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For more information about our communications or for media information, contact Meredith Manning, Director of Communications, mmanning@thearcsf.org, (415) 255-7200 x152.

Healthy Habits to Becoming a Strong Communicator

Motivational speaker Paul J. Meyer once said, “Communication—the human connection—is the key to personal and career success.” Much of life, achievement and human relationships is based almost entirely on connecting and communicating efficiently with those around you. Whether you’re in the business world or the nonprofit realm, communication is a critical component of moving things forward and accomplishing your goals.

However, more often than not, the complex art of teaching and learning communication falls by the wayside. This can result in challenging relationships across every avenue of life. So, what can be done? Fortunately, there are a few ways and practices to grow in your communication skills. Here are healthy habits you can try to become a strong communicator.

Practice active listening.
Have you ever had a conversation with someone, and the whole time you listen, you find yourself thinking about what you want to say next? When it comes to listening, this is often the case. Typically, we only half-listen when someone tells us something. As they talk, we either think about what we want to say next, or we think about a different topic altogether. If you want to be a strong communicator, you must practice active listening. Active listening means sitting up straight, leaning forward and truly focusing on what the other person says. Breathe in their words. If necessary, repeat their words to yourself in your mind to really let them sink in. The better you listen to what the other person has to say, the better conversation you can have.

Watch body language.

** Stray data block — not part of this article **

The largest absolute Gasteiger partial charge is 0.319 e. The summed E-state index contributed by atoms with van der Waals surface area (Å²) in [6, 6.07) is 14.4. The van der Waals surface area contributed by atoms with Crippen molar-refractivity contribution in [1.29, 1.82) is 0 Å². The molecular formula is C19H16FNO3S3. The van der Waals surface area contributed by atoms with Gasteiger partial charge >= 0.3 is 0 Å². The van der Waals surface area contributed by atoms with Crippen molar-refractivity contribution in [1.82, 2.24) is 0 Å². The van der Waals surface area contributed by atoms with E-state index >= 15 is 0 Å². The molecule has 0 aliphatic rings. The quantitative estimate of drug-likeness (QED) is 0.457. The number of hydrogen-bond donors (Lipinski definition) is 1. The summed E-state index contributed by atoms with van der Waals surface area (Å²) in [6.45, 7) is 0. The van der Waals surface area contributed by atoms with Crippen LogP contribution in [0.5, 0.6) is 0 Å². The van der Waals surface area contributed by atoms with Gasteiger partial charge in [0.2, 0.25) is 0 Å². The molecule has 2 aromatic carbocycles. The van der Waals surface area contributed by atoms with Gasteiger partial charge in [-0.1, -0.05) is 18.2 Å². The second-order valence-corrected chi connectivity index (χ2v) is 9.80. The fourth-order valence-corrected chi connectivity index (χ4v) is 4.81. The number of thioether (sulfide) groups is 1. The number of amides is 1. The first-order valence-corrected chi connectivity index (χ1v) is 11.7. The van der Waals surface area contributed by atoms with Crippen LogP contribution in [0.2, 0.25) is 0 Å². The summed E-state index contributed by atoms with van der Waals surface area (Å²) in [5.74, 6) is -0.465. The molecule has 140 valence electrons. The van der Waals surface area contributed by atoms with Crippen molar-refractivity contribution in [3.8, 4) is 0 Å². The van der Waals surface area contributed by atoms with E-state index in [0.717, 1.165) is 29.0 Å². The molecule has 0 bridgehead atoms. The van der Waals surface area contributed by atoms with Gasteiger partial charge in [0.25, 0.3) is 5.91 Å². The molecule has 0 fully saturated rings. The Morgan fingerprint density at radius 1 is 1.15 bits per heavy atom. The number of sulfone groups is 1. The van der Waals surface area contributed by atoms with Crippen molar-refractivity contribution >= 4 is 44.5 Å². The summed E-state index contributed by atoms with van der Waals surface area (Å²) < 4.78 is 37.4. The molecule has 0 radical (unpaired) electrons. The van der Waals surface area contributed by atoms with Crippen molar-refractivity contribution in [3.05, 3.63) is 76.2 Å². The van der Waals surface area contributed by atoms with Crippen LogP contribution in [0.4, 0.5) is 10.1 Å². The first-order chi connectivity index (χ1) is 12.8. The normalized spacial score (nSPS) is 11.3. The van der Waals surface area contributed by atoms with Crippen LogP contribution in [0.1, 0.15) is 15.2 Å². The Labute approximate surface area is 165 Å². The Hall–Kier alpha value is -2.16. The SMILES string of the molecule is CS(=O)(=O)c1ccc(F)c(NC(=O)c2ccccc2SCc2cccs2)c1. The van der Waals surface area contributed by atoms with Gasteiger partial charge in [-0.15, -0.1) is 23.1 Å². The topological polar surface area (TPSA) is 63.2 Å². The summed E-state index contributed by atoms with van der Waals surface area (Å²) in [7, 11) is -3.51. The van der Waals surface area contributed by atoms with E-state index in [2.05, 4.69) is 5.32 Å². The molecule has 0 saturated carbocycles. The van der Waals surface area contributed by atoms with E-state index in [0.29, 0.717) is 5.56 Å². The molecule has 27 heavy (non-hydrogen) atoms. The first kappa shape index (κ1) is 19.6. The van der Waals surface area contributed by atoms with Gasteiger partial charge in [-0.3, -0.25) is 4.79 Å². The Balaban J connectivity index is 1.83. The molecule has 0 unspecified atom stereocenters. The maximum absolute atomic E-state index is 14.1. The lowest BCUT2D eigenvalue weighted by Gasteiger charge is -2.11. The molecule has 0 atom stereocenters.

Approximately 90% of communication is nonverbal. What does this mean for your communication style? It means when someone tells you their thoughts, you should also pay attention to their body language. Body language includes such things as facial expression, arms, hands, eyes and even tone of voice. It often says how the person is truly feeling, rather than just what they say. Additionally, you can also improve your own communication by focusing on your body language. Sit up straight to show confidence, make direct eye contact to show intention in the conversation and maintain a polite and focused facial expression to show the recipient you care about them.

Ask questions.
When you ask questions, you show the other person you are truly listening, and you genuinely care about their thoughts on the topic. If you’re not sure about something they mention, repeat your own interpretation of it, then ask if you got it right. Request clarification and ask questions about their thoughts; don’t simply share your own. For instance, “What are your goals with that action?” or “What do you prefer?” are simple, guiding questions which can move the conversation along and demonstrate your interest in the dialogue.

Allow for silence.
You know the feeling. One person says something, the other replies and then both of you stand there in awkward silence. More often than not, we really don’t like silence. However, it can be an extremely valuable part of communication. Silence can provide time for both parties to really focus on what the other said, soak in the words and formulate a thoughtful response. Occasional lapses in conversation are completely natural, so don’t worry if there are a few here or there. Natural pauses are as integral to a conversation as the words themselves.

Agree with feelings, not facts.
If you’re talking with someone you strongly disagree with, it can be incredibly challenging to keep the conversation from going hostile quickly. So, practice this mantra: agree with feelings, not facts. You don’t have to agree with another person’s opinion in order to have a valuable conversation. But, you can agree with how they feel, empathize and show them you hear their needs. For instance, “You sound hurt. That must be challenging,” is a way to empathize with the other’s opinion without validating their opinions.

Without communication, many of our relationships would struggle. And just like any skill, good communication can be learned, practiced and even perfected. Try out these healthy habits in your everyday conversations in order to become a strong communicator.

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